For anybody who thinks, "man, that Anthony LaPaglia sure has a good Australian accent," there's a really good reason. LaPaglia (Autumn in New York, The House of Mirth) was born in Australia. Hard to believe, but hey, it's true. LaPaglia's new film Lantana is one of those rare films made for an older, sophisticated audience. Lantana, adapted from the play Speaking in Tongues by author Andrew Bovell, is an examination of marriage and fidelity, seen through two failing marriages. Leon Zat (LaPaglia) and his wife Sonja (Kerry Armstrong, Justice, Amy) are one and John Knox (Geoffrey Rush, Quills, The Tailor of Panama) and Dr. Valerie Somers (Barbara Hershey, Passion, Drowning on Dry Land).
Leon is a detective who is having an affair with Jane O'May (Rachel Blake, The Letter, The Three Stooges). The two met in a dance class Leon attends with Sonja. It feels like Leon had the affair almost out of boredom, and it ends quickly. Sonja suspects something because lately, Leon is withdrawn, distant, and prone to staying out late. John and Valerie's marriage suffered after the murder of their daughter. Like Leon, John is increasingly distant. Valerie, a psychiatrist, has a gay patient who is having an affair with a married man. Although there is no evidence, Valerie begins to believe that the married man is her husband.
Everything in Lantana is paced and methodical, thanks to director Ray Lawrence (Bliss). The story takes place in areas surrounded with lantana, a plant with a dense undergrowth. This serves to represent the relationships. They look good on the surface, but as one examines each couple, things become increasingly convoluted. The lantana also serves to further the plot development that brings the two couples together. Lawrence and Bovell inextricably link the two couples together, which allows them to wallow in each other's guilt and pain. The acting is uniformly superb, focusing more on measured responses as opposed to any sort of over-the-top theatrics.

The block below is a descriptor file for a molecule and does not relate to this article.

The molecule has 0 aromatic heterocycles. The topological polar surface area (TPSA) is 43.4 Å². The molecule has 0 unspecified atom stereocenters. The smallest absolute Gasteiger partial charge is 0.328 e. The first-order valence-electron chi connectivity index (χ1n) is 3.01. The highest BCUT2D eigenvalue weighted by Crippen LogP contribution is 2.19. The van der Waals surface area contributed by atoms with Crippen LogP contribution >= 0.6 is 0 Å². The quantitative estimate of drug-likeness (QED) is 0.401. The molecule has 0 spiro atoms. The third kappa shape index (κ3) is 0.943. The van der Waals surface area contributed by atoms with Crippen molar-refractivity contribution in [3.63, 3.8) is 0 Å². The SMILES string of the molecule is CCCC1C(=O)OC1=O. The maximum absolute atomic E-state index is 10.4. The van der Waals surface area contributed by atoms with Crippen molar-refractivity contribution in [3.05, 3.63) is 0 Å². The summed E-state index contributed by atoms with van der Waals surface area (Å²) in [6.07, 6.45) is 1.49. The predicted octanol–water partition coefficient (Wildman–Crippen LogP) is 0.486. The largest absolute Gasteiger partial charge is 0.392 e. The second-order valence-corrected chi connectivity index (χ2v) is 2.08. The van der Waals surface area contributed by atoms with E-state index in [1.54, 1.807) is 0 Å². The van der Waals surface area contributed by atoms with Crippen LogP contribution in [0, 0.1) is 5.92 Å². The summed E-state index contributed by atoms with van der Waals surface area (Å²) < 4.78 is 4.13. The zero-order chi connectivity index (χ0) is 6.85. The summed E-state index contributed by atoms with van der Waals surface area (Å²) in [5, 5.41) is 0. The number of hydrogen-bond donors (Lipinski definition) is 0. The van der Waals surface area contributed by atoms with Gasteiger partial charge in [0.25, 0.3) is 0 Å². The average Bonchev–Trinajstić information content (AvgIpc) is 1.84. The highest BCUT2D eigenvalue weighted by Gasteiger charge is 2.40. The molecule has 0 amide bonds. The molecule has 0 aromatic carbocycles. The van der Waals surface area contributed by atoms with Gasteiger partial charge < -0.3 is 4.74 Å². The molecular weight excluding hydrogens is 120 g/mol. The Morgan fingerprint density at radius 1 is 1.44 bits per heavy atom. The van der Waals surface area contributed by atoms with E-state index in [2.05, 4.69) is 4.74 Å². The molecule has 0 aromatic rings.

Rush and LaPaglia in particular show an incredible amount of depth in their restraint. Guilt, boredom, rage, and any number of emotions are rolling through their heads, but their characters, for the most part, attempt to repress them all. This affects them in other ways; in the ways the talk to their spouses and interact with others. These feelings surface in Leon as short bursts of rage.Valerie and Sonja do not know what to do, and life for them becomes more frustrating. Lawrence milks this increasing sense of resentment and paranoia in all of the four principals until it reaches a fever pitch, with a surprising dark sense of humor surfacing every once in a while. By the time Lantana is over, every viewer has an uneasy feeling, because everybody experiences at least a little bit of what these couples went through.
|Mongoose Rates It: Pretty Good.|
|2 hours, 1 minute, Rated R for language and sexuality.|
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